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Networked storage: Virtualization tall on promises, short on delivery
But analysts agree that while this fast-growing market is chaotic, now is the time to learn about this fledgling storage technology.
By Johanna Ambrosio, contributor
Enterprise storage requirements are growing at 50% each year, according to a Forrester Research report. Companies facing that type of runaway growth -- as well as any other firm fighting with ever-expanding storage needs -- are well-advised to look at virtualizing their storage to help manage it all.
"Larger-scale storage users, specifically with heterogeneous needs, are the primary users" of this technology, says Steve Duplessie, a senior analyst at the Enterprise Storage Group in Milford, Mass. "These are primarily customers with large, Fibre Channel-based SANs that are interested supporting different vendors' storage devices and perhaps different operating environments in the same SAN." Other primary targets include dot-com companies that provide services akin to application service providers.
Virtualization is the process of taking many different physical storage networks and devices and making them appear as one "virtual" item. Primary benefits include: easing the management of a bevy of individual storage boxes -- particularly for global companies with far-flung IT resources; the ability to mix and match different vendors' storage products as well as products of different capacities and speeds; and the ability to create, expand or delete a virtual storage drive by using extra capacity on different physical devices.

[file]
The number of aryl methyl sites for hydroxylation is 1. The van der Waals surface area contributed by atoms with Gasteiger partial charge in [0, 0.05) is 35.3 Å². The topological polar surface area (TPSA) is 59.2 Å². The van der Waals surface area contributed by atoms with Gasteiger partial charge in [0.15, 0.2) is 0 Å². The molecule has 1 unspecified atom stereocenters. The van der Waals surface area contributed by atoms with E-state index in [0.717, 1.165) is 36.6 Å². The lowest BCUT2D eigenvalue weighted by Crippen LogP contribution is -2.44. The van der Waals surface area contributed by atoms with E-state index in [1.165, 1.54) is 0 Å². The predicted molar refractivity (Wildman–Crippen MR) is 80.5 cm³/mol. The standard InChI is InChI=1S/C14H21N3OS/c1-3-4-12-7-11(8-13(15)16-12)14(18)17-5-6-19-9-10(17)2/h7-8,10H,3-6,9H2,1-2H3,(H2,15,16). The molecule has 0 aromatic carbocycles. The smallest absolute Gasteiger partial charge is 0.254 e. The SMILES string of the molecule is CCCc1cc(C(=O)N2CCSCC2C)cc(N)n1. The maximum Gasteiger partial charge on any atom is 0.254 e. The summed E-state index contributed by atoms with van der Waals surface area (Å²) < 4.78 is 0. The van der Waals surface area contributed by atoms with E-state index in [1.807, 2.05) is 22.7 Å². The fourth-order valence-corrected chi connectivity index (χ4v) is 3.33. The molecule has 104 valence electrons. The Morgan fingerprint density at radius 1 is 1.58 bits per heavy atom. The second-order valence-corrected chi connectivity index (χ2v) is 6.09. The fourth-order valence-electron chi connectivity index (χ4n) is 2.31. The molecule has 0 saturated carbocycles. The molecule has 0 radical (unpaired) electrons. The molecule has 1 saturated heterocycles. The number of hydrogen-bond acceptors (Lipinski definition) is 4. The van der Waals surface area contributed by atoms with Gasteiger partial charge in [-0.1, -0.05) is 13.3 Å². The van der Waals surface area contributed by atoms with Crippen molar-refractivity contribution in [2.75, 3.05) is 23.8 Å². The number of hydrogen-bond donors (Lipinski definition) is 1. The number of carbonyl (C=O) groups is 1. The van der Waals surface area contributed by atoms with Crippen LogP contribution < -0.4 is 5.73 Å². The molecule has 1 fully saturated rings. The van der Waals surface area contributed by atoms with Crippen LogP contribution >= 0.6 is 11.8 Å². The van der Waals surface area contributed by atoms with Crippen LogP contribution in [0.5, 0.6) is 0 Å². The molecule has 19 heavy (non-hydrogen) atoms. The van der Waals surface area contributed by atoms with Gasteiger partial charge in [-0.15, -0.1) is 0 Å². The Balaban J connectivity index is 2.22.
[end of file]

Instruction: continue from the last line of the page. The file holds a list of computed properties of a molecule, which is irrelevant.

That's the promise, anyway. The reality of today's products is far different from the ultimate vision, some observers warn. There are no real standards, and vendors are implementing their own versions of virtualization software and/or hardware that emphasize ease of management, speed or some number of the benefits of the technology over the others.
"It's something that has been co-opted by various marketing organizations to mean what they want it to mean -- and the result is an awful lot of confusion," says John Webster, a senior analyst with Illuminata Inc. in Nashua, NH.
That's something to be aware of when shopping for virtualization-related products and services, Webster warns. He likes to think of virtualization as "a process, on one hand, and the results of a process on the other hand. Where the process is relatively easy to define, the results are varied -- and that's where the confusion comes in."
Dan Tanner, a senior analyst at the Aberdeen Group in Boston, recently wrote a report in which he said pretty much the same thing. He defines virtualization as something that makes "programming and operation simpler by automating resource management housekeeping" for storage -- similar to how an operating system works for a computer system. "When this process occurs," Tanner writes, "computer users are said to be viewing resources 'at a higher level of abstraction.'" So, he says, virtualization is really the "abstraction of storage."